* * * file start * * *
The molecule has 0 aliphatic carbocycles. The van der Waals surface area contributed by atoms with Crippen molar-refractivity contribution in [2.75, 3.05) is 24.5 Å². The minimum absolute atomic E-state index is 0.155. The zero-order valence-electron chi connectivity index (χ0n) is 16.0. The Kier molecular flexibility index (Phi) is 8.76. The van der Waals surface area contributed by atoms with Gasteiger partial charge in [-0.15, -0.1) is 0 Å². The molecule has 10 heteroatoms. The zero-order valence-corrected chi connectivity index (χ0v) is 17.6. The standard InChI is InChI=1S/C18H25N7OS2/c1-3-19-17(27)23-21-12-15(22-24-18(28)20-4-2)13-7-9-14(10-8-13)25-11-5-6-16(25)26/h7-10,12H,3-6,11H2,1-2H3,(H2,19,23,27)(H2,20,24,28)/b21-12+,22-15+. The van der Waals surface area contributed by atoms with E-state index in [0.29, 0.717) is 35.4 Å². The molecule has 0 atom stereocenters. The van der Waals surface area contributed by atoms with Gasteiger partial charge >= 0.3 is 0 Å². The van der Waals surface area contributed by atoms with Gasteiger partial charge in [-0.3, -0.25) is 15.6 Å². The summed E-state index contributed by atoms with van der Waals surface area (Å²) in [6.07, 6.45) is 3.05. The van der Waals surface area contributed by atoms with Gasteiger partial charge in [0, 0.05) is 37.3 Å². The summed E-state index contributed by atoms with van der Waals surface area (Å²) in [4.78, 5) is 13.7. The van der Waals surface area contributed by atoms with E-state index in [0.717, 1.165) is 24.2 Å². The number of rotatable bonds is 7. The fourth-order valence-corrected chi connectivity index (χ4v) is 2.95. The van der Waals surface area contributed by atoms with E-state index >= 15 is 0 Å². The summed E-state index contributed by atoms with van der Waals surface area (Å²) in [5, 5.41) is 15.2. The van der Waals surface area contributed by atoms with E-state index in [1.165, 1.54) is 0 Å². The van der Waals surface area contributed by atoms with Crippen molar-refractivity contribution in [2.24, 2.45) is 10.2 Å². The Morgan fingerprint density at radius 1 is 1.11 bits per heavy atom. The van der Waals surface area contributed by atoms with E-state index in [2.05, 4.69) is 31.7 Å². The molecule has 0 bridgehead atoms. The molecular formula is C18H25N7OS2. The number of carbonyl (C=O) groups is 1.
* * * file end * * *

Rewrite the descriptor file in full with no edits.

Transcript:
The molecule has 0 aliphatic carbocycles. The van der Waals surface area contributed by atoms with Crippen molar-refractivity contribution in [2.75, 3.05) is 24.5 Å². The minimum absolute atomic E-state index is 0.155. The zero-order valence-electron chi connectivity index (χ0n) is 16.0. The Kier molecular flexibility index (Phi) is 8.76. The van der Waals surface area contributed by atoms with Gasteiger partial charge in [-0.15, -0.1) is 0 Å². The molecule has 10 heteroatoms. The zero-order valence-corrected chi connectivity index (χ0v) is 17.6. The standard InChI is InChI=1S/C18H25N7OS2/c1-3-19-17(27)23-21-12-15(22-24-18(28)20-4-2)13-7-9-14(10-8-13)25-11-5-6-16(25)26/h7-10,12H,3-6,11H2,1-2H3,(H2,19,23,27)(H2,20,24,28)/b21-12+,22-15+. The van der Waals surface area contributed by atoms with E-state index in [0.29, 0.717) is 35.4 Å². The molecule has 0 atom stereocenters. The van der Waals surface area contributed by atoms with Gasteiger partial charge >= 0.3 is 0 Å². The van der Waals surface area contributed by atoms with Gasteiger partial charge in [-0.3, -0.25) is 15.6 Å². The summed E-state index contributed by atoms with van der Waals surface area (Å²) in [6.07, 6.45) is 3.05. The van der Waals surface area contributed by atoms with Gasteiger partial charge in [0, 0.05) is 37.3 Å². The summed E-state index contributed by atoms with van der Waals surface area (Å²) in [4.78, 5) is 13.7. The van der Waals surface area contributed by atoms with E-state index in [0.717, 1.165) is 24.2 Å². The number of rotatable bonds is 7. The fourth-order valence-corrected chi connectivity index (χ4v) is 2.95. The van der Waals surface area contributed by atoms with E-state index >= 15 is 0 Å². The summed E-state index contributed by atoms with van der Waals surface area (Å²) in [5, 5.41) is 15.2. The van der Waals surface area contributed by atoms with E-state index in [1.165, 1.54) is 0 Å². The van der Waals surface area contributed by atoms with Crippen molar-refractivity contribution in [2.24, 2.45) is 10.2 Å². The Morgan fingerprint density at radius 1 is 1.11 bits per heavy atom. The van der Waals surface area contributed by atoms with E-state index in [2.05, 4.69) is 31.7 Å². The molecule has 0 bridgehead atoms. The molecular formula is C18H25N7OS2. The number of carbonyl (C=O) groups is 1.